Modifying Problems for Workshop – a PD Session

Today I found a post on  Drawing on Math  by  Tina Cardone (here) .  Talk about timing!  She was talking about getting ready for a PD presentation she did in July and asked twitter  what they liked and didn’t like about PD.  Yes! Yes! and YES!

I’m presenting 4 sessions next Tuesday (August 10th), 50 minutes long for our district about how to make textbook problems less sucky for students. The real title is Modifying Problems for Workshop. As I was working on this I really tried to keep things I hate about PD in mind. I have my aaughfactors indicated 1 – 5, 5 is  the W.O.R.S.T!

Pet-peeve number 1 — someone reading the slide to me. Dang it! I’m an adult, I learned to read a L O N G time ago. You read to me, I’m not thinking about what you’re saying anymore – I’m thinking about #1 where I’m getting lunch, #2 who I’m going to get lunch with, #3 what I need to get done in my classroom  and #4 my lessons, INB ideas, or working on a math problem I’m thinking about using.  Yes, in that order.  aaughfactor 5.

No, I am not going to read the slides. I have copious notes on talking points about each slides – but I’m not going to read those suckers.

Pet-peeve number 2 — get up and … . I’ll do it, but I don’t like it. I’ll speak but only as much as I absolutely have to.  (Unless I know you, then we’ll talk about the topic and then about what we want). Presenters usually give too much time for this. They say a minute – but it’s usually 3 minutes. (Yep, I can tell time too!)  aaughfactor 3.

Truth be known, I WAS going to have my participants get up and move to another group but I took it out. Teachers will come in a sit with their friends, people they recognize. That will be good enough.

Pet-peeve number 3  — Think-Pair-Share.  If I’m sitting with people I don’t know, again, I do the minimum.  If I’m sitting with friends (same course or not) and I think the question you’re asking us to talk about is good – we’ll discuss it, if not – we’ll talk about what we want.  Yes, it is obvious when presenter’s just throw a semi-related question in there to have a Think-Pair-Share.   aaughfactor 3.

Pet-peeve number 4— Work on the math. If I’m sitting with people I don’t know – I’m really intimidated (I know my math and I shouldn’t be, but I am).  If I’m sitting with friends – I have no problem working on the math, asking questions and for help — zero intimidation. aaughfactor 2.

I have two times where teachers will be working on changing a  problem to be less sucky. They have 3 choices of problems (7th/8th grade math, algebra and geometry). I don’t care if they work on their own or with their friends and neighbors. That’s their choice too.

I have one place where I want them to Think-Pair-Share but I’m going to tell them to “talk to their paper or to their neighbor.”  Give participants a choice!

I am going to have them share out what they came up with (1 from each grade level) to wrap up the session.

I have a slide that has resources I think are important such as MTBoS, Global Math and others, because I want them to join in the fun! The presentation and other documents used will be in Google Drive shared by a

I think I’ve taken care of most of the aaugh factors in my session. I’ll see what the feedback is next Tuesday. Wish me luck!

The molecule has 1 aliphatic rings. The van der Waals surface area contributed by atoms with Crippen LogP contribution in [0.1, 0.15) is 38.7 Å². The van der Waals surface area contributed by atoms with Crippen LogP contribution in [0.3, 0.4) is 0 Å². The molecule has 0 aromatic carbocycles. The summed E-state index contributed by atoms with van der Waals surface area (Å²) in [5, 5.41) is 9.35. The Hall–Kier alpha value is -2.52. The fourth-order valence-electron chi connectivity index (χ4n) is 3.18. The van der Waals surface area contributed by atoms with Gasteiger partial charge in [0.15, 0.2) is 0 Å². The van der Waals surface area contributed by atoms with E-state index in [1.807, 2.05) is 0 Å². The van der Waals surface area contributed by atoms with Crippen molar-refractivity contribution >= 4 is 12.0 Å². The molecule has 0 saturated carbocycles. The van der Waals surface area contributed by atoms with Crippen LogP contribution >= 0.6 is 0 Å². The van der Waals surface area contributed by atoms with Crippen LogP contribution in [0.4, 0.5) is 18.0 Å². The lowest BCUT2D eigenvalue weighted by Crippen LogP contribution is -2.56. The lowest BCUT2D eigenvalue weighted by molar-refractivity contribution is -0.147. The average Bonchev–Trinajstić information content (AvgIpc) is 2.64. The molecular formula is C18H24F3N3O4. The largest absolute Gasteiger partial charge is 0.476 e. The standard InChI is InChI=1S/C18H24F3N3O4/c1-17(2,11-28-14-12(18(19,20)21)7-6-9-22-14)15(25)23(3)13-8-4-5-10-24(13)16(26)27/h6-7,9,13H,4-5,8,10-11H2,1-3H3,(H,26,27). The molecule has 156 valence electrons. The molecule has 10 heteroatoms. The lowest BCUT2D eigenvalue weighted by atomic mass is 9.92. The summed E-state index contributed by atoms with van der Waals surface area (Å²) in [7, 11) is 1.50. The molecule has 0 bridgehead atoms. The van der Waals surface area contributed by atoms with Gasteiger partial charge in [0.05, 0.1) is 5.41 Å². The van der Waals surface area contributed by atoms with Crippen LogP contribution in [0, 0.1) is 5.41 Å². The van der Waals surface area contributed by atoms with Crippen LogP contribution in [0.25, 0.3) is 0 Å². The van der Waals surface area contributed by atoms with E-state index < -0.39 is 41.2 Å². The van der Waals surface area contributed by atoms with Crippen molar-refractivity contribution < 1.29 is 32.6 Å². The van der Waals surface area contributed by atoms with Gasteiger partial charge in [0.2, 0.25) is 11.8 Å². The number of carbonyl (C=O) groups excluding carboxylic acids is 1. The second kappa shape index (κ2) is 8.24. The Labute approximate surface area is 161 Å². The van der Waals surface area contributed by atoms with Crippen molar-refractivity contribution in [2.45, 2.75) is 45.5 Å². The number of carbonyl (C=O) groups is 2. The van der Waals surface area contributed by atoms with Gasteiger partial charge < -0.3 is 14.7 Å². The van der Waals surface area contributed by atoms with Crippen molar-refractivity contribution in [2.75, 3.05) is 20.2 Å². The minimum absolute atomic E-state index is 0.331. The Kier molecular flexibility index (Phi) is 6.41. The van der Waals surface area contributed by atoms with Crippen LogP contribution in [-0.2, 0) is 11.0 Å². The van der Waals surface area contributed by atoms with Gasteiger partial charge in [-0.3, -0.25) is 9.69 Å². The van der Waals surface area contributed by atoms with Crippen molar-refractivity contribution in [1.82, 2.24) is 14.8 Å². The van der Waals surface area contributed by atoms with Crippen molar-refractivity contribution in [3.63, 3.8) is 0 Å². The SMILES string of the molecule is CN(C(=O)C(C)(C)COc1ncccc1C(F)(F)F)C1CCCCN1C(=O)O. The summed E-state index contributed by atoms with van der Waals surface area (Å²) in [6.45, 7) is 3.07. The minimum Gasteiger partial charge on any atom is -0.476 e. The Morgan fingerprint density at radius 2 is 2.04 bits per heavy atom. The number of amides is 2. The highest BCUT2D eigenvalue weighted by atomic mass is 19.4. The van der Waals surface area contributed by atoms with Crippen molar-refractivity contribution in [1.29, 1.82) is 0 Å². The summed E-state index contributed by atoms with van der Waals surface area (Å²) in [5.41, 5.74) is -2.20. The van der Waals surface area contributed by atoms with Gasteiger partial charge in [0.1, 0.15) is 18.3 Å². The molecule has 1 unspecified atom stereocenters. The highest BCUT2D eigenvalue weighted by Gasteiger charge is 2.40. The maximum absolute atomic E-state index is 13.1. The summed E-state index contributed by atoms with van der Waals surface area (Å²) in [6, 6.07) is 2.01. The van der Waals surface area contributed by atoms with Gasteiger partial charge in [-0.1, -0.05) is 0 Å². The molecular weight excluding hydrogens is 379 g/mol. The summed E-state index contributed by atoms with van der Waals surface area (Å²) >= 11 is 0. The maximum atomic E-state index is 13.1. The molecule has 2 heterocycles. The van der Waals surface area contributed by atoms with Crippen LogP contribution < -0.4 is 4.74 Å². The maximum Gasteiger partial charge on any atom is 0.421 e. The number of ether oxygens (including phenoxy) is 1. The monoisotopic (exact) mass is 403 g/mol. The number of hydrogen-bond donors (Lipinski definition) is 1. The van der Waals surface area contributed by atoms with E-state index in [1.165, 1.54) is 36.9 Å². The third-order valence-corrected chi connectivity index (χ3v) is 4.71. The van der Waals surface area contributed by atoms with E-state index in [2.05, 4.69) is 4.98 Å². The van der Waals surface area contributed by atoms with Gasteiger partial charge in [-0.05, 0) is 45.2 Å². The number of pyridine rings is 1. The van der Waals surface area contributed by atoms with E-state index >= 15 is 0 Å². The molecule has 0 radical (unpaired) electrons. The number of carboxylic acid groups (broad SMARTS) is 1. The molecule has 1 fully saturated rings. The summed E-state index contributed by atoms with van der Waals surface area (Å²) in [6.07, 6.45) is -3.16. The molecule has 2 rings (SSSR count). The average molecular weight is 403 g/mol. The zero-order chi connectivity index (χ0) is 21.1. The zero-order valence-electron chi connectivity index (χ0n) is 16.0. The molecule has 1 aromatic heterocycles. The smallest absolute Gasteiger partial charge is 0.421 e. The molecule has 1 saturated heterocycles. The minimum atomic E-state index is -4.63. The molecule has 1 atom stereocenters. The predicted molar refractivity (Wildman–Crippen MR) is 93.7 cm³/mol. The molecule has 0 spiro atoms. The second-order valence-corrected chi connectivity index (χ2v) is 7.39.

Okay, I’m Gonna Do This Blog Thing.

I am a stalker lurker. I have been for over 5 years. I read tons and tons math blogs. I keep thinking I should blog, but what would I talk about? I’m not creative or innovative or anything like the rest of the MTBoS group. I am not worthy!

(how do I add a meme from Wayne’s World here?) (Got it!)

I'm not worthy

Our district is going towards a Math Workshop Model, which is really about the students collaborating, thinking, writing, having productive struggle and way less teacher talk. Just what MTBoS has been talking about for years. So, that’s what I’m going to reflect about.

Katrina Newell,  at Mrs. Newell’s Math, talked about her class sizes. Hmmm.  I could do that.

I teach 7th pre-ap, 8th on level, and pre-ap algebra 1 in the Texas panhandle. We have about 650 students (at least we did last year). 94% free and reduced lunch, and 30% English language learners. Student demographics are almost 55% are Hispanic, 24% Asian, and about 12% each African American and white.  So far, (and they are still working on scheduling) I have 140 students. About 45 more than the other math teachers — but I’m not complaining I have better classroom management with larger classes.  I really do not like classes less than 20, but I’ve had a high of 42 in a class. It looks like my largest class this year is 37. I like groups of 4, so I need 1 student to be added to this class or moved to the other class — hopefully moved to the other class because my classroom is on the small size and that will reduce the number of desks I have crowding the room. (Dang! I hope it doesn’t sound like I’m complaining, I’m not…. I just would like there to be room to walk between groups.)  Anyway, approximately 14% are English language learners, 2% with IEPs, 20% gifted and talented.  Working above grade level in 7th pre-ap are 9% of my students and 48% of them are in algebra.  Thirteen percent are in an 8th grade math class, but half of the did not pass the state mandated test (which in Texas they have to pass the 8th grade test to move on to high school). So I have gaps to fill in all the classes (except for the algebra students, I had them last year a 7th graders– but there may be a gap or two I didn’t catch).

What do I need?  I need to feel more comfortable with (in no particular order) number talks/number strings, blogging, and how to do a book study in addition to the math I have to teach.  Oops, can’t forget I also need coffee and dark chocolate.

I’m signing up for MTBoS Blaugust.  You can join here and find  a list of participants here.